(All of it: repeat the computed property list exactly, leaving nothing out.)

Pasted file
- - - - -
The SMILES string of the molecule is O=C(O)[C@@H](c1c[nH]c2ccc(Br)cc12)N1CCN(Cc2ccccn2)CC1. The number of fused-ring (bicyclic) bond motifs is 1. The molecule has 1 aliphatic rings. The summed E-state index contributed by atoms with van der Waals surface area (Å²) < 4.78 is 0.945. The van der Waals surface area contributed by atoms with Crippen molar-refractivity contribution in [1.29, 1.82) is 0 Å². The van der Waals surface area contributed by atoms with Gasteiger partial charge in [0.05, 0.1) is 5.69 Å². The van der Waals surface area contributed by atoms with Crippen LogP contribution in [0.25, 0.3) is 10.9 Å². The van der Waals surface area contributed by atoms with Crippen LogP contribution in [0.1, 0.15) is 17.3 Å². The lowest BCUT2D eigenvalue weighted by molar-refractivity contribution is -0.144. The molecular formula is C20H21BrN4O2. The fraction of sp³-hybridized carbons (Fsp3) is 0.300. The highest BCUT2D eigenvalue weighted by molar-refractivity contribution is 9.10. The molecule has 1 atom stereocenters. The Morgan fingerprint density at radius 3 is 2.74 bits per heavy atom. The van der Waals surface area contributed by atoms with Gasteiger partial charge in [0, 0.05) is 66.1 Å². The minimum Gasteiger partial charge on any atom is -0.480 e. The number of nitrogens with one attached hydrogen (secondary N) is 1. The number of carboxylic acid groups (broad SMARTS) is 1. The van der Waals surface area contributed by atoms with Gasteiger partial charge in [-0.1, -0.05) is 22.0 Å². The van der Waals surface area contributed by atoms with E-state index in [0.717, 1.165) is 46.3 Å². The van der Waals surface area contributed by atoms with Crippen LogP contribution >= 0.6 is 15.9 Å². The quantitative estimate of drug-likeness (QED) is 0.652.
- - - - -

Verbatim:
The SMILES string of the molecule is O=C(O)[C@@H](c1c[nH]c2ccc(Br)cc12)N1CCN(Cc2ccccn2)CC1. The number of fused-ring (bicyclic) bond motifs is 1. The molecule has 1 aliphatic rings. The summed E-state index contributed by atoms with van der Waals surface area (Å²) < 4.78 is 0.945. The van der Waals surface area contributed by atoms with Crippen molar-refractivity contribution in [1.29, 1.82) is 0 Å². The van der Waals surface area contributed by atoms with Gasteiger partial charge in [0.05, 0.1) is 5.69 Å². The van der Waals surface area contributed by atoms with Crippen LogP contribution in [0.25, 0.3) is 10.9 Å². The van der Waals surface area contributed by atoms with Crippen LogP contribution in [0.1, 0.15) is 17.3 Å². The lowest BCUT2D eigenvalue weighted by molar-refractivity contribution is -0.144. The molecular formula is C20H21BrN4O2. The fraction of sp³-hybridized carbons (Fsp3) is 0.300. The highest BCUT2D eigenvalue weighted by molar-refractivity contribution is 9.10. The molecule has 1 atom stereocenters. The Morgan fingerprint density at radius 3 is 2.74 bits per heavy atom. The van der Waals surface area contributed by atoms with Gasteiger partial charge in [0, 0.05) is 66.1 Å². The minimum Gasteiger partial charge on any atom is -0.480 e. The number of nitrogens with one attached hydrogen (secondary N) is 1. The number of carboxylic acid groups (broad SMARTS) is 1. The van der Waals surface area contributed by atoms with Gasteiger partial charge in [-0.1, -0.05) is 22.0 Å². The van der Waals surface area contributed by atoms with E-state index in [0.717, 1.165) is 46.3 Å². The van der Waals surface area contributed by atoms with Crippen LogP contribution >= 0.6 is 15.9 Å². The quantitative estimate of drug-likeness (QED) is 0.652.